Proskauer Rose on Tuesday asked a Washington, D.C. federal judge to toss a gender discrimination lawsuit brought by an anonymous female partner, arguing she cannot sue because she is an owner and not employee of the firm.

Filed in May, the suit claims the Jane Doe plaintiff, identified only as a partner in Proskauer’s Washington, D.C. office, was objectified by male partners at the firm, paid less than male partners who were less productive than her, and excluded from projects once she began complaining.

“Even putting aside the utter falsity of plaintiff Jane Doe’s allegations of gender discrimination and retaliation, Doe is a highly compensated business owner who bargained for and enjoyed the authority and benefits of law firm equity partnership, but now seeks to invoke statutes that only protect the interests of employees,” Proskauer said in a motion to dismiss and for summary judgment.

The firm is being represented by several of its own litigators, including Colin Cass and Kathleen M. McKenna. 

View the full motion on Bloomberg Law .

In a declaration in support of the motion for summary judgment, Proskauer chairman Joseph M. Leccese said the firm’s partners are not employees because they set their own work and schedules, are given access to the firm’s financial information, and report their earnings to the IRS as self-employed business owners, not as employees.

“Proskauer’ s equity partners are business owners, who have autonomy over their work and do not report to ‘management’ as would an ‘employee,’” Leccese wrote.

Federal and state anti-discrimination laws at issue in the case, including The Equal Pay Act, the District of Columbia Human Rights Act, and the Maryland Equal Pay For Equal Work Law, require that the plaintiff be an employee.

Plaintiff’s counsel Alexandra Harwin of Sanford Heisler Sharp LLP disagreed with Proskauer’s contention that partner Jane Doe is not an employee of the firm.

“Proskauer wrongly asserts that law firm partners are not entitled to the full protections of this country’s laws against discrimination and retaliation,” Harwin said in a statement. “Proskauer’s attempt to avoid responsibility for its discriminatory and retaliatory conduct is improper.”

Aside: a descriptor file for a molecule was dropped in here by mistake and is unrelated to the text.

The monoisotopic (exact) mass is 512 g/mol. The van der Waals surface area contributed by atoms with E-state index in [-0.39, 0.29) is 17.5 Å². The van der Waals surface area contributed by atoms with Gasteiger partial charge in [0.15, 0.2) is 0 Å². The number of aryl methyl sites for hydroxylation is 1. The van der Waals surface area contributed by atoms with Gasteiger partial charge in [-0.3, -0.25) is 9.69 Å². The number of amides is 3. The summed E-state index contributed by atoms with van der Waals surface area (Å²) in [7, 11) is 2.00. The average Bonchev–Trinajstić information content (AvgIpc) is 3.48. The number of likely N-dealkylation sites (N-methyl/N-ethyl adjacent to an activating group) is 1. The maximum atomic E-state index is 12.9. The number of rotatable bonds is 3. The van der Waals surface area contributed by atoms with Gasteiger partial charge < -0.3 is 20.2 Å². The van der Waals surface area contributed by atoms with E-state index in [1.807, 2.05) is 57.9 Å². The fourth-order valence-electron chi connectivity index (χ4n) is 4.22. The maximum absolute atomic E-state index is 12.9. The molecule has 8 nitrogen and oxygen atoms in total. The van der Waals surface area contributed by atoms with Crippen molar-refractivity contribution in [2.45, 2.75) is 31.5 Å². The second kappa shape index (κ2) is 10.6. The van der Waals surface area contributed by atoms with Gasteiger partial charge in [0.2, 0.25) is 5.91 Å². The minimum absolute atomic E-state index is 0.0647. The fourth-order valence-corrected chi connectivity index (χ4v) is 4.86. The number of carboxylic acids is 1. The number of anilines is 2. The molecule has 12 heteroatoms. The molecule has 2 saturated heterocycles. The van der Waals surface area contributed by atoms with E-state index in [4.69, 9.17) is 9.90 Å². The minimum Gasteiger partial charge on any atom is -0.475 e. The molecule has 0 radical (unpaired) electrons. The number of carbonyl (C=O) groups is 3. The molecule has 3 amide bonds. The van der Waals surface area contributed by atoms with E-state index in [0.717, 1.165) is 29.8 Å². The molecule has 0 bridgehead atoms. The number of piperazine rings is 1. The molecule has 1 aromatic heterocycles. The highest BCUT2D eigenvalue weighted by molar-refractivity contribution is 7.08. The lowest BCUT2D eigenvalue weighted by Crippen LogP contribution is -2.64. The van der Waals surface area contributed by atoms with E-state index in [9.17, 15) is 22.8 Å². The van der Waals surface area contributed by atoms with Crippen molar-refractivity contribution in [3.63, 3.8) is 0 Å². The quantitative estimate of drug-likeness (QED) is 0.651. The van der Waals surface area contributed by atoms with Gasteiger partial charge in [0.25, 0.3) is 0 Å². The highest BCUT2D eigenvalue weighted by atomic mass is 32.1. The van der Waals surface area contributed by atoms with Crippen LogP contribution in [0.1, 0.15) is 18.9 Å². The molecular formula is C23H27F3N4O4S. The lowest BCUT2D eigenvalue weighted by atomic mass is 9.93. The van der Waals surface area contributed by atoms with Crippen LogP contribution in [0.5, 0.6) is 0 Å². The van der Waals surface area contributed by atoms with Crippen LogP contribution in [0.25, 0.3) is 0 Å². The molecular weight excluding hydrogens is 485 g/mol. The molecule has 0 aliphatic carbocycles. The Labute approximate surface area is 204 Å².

The argument that law firm partners are not employees is a known defense in employment litigation involving high-level professionals, and it is also central to a separate, pending gender discrimination suit against Chadbourne & Parke.


The Chadbourne Case

On Wednesday, in the Chadbourne case, Manhattan District Court Judge J. Paul Oetken denied a slew of motions, saying they all required him to rule on whether Chadbourne partners are considered employees under the relevant laws. He said discovery is needed for him to be able to make that call.

The motions included Chadbourne’s bid for dismissal and summary judgment, plaintiff and former Chadbourne partner Kerrie Campbell’s motion to dismiss Chadbourne’s counter-claims against her, and the plaintiffs’ motion for conditional collective action certification under the Equal Pay Act.

The plaintiffs in that case, Campbell and two other former partners, are also being represented by Sanford Heisler Sharp. Chadbourne is being represented by Kathleen M. McKenna of Proskauer.


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